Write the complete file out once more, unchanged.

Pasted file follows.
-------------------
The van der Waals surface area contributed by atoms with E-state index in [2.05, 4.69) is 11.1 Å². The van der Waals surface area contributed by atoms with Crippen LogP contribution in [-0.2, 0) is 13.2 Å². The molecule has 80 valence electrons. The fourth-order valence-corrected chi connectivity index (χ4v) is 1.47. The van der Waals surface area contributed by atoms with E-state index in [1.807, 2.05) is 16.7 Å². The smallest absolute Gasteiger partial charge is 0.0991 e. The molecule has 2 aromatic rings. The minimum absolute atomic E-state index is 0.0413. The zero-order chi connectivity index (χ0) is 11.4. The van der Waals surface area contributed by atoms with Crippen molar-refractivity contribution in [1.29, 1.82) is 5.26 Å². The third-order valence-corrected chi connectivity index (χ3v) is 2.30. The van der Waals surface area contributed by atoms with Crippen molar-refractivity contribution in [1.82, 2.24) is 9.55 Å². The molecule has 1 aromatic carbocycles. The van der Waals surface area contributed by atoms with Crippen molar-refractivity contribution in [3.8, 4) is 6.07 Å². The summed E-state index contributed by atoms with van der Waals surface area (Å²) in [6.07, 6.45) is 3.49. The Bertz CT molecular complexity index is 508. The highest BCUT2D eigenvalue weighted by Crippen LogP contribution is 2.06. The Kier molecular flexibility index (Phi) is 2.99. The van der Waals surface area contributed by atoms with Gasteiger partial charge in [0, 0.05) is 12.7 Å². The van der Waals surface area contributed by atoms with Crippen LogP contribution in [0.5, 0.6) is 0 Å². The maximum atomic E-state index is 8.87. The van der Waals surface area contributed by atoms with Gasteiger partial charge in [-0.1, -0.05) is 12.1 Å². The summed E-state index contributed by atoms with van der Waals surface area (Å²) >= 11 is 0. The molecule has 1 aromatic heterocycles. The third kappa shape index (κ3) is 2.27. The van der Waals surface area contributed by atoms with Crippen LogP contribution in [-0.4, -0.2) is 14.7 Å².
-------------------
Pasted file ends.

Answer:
The van der Waals surface area contributed by atoms with E-state index in [2.05, 4.69) is 11.1 Å². The van der Waals surface area contributed by atoms with Crippen LogP contribution in [-0.2, 0) is 13.2 Å². The molecule has 80 valence electrons. The fourth-order valence-corrected chi connectivity index (χ4v) is 1.47. The van der Waals surface area contributed by atoms with E-state index in [1.807, 2.05) is 16.7 Å². The smallest absolute Gasteiger partial charge is 0.0991 e. The molecule has 2 aromatic rings. The minimum absolute atomic E-state index is 0.0413. The zero-order chi connectivity index (χ0) is 11.4. The van der Waals surface area contributed by atoms with Crippen molar-refractivity contribution in [1.29, 1.82) is 5.26 Å². The third-order valence-corrected chi connectivity index (χ3v) is 2.30. The van der Waals surface area contributed by atoms with Crippen molar-refractivity contribution in [1.82, 2.24) is 9.55 Å². The molecule has 1 aromatic carbocycles. The van der Waals surface area contributed by atoms with Crippen molar-refractivity contribution in [3.8, 4) is 6.07 Å². The summed E-state index contributed by atoms with van der Waals surface area (Å²) in [6.07, 6.45) is 3.49. The Bertz CT molecular complexity index is 508. The highest BCUT2D eigenvalue weighted by Crippen LogP contribution is 2.06. The Kier molecular flexibility index (Phi) is 2.99. The van der Waals surface area contributed by atoms with Gasteiger partial charge in [0, 0.05) is 12.7 Å². The van der Waals surface area contributed by atoms with Crippen LogP contribution in [0.5, 0.6) is 0 Å². The maximum atomic E-state index is 8.87. The van der Waals surface area contributed by atoms with Gasteiger partial charge in [-0.1, -0.05) is 12.1 Å². The summed E-state index contributed by atoms with van der Waals surface area (Å²) >= 11 is 0. The molecule has 1 aromatic heterocycles. The third kappa shape index (κ3) is 2.27. The van der Waals surface area contributed by atoms with Crippen LogP contribution in [-0.4, -0.2) is 14.7 Å².